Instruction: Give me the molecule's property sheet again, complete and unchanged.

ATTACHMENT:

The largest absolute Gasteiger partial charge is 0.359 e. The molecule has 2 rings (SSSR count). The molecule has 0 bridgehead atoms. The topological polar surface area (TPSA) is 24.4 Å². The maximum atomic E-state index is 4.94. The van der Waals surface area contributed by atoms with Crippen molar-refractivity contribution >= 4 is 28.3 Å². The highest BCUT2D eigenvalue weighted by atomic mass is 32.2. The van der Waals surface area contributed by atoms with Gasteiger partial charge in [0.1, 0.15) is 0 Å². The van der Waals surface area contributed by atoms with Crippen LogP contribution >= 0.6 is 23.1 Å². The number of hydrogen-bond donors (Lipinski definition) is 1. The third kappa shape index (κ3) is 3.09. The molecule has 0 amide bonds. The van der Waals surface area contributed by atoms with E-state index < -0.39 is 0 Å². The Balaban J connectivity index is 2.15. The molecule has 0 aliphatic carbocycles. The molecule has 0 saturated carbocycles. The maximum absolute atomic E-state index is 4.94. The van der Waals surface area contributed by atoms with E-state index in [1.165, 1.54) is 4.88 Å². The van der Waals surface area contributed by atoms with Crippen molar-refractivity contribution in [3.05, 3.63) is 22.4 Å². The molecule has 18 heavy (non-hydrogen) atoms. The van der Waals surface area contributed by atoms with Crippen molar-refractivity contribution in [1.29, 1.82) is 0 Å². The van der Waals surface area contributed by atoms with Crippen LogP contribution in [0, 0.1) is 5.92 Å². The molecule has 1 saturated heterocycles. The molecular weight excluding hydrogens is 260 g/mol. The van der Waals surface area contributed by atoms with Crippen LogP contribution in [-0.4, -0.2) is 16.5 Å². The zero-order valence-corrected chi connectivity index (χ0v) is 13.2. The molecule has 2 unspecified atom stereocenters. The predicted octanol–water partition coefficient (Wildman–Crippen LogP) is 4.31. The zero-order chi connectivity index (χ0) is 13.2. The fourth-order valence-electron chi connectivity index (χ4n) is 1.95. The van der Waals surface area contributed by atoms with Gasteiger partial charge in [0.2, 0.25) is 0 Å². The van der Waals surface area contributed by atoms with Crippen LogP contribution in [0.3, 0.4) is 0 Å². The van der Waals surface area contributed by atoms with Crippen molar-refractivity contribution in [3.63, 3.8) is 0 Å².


The largest absolute Gasteiger partial charge is 0.359 e. The molecule has 2 rings (SSSR count). The molecule has 0 bridgehead atoms. The topological polar surface area (TPSA) is 24.4 Å². The maximum atomic E-state index is 4.94. The van der Waals surface area contributed by atoms with Crippen molar-refractivity contribution >= 4 is 28.3 Å². The highest BCUT2D eigenvalue weighted by atomic mass is 32.2. The van der Waals surface area contributed by atoms with Gasteiger partial charge in [0.1, 0.15) is 0 Å². The van der Waals surface area contributed by atoms with Crippen LogP contribution >= 0.6 is 23.1 Å². The number of hydrogen-bond donors (Lipinski definition) is 1. The third kappa shape index (κ3) is 3.09. The molecule has 0 amide bonds. The van der Waals surface area contributed by atoms with E-state index < -0.39 is 0 Å². The Balaban J connectivity index is 2.15. The molecule has 0 aliphatic carbocycles. The molecule has 0 saturated carbocycles. The maximum absolute atomic E-state index is 4.94. The van der Waals surface area contributed by atoms with E-state index in [1.165, 1.54) is 4.88 Å². The van der Waals surface area contributed by atoms with Crippen molar-refractivity contribution in [3.05, 3.63) is 22.4 Å². The molecule has 18 heavy (non-hydrogen) atoms. The van der Waals surface area contributed by atoms with Crippen molar-refractivity contribution in [1.29, 1.82) is 0 Å². The van der Waals surface area contributed by atoms with Crippen LogP contribution in [0, 0.1) is 5.92 Å². The molecule has 1 saturated heterocycles. The molecular weight excluding hydrogens is 260 g/mol. The van der Waals surface area contributed by atoms with Crippen LogP contribution in [-0.4, -0.2) is 16.5 Å². The zero-order valence-corrected chi connectivity index (χ0v) is 13.2. The molecule has 2 unspecified atom stereocenters. The predicted octanol–water partition coefficient (Wildman–Crippen LogP) is 4.31. The zero-order chi connectivity index (χ0) is 13.2. The fourth-order valence-electron chi connectivity index (χ4n) is 1.95. The van der Waals surface area contributed by atoms with Gasteiger partial charge in [0.2, 0.25) is 0 Å². The van der Waals surface area contributed by atoms with Crippen LogP contribution in [0.3, 0.4) is 0 Å². The van der Waals surface area contributed by atoms with Crippen molar-refractivity contribution in [3.63, 3.8) is 0 Å².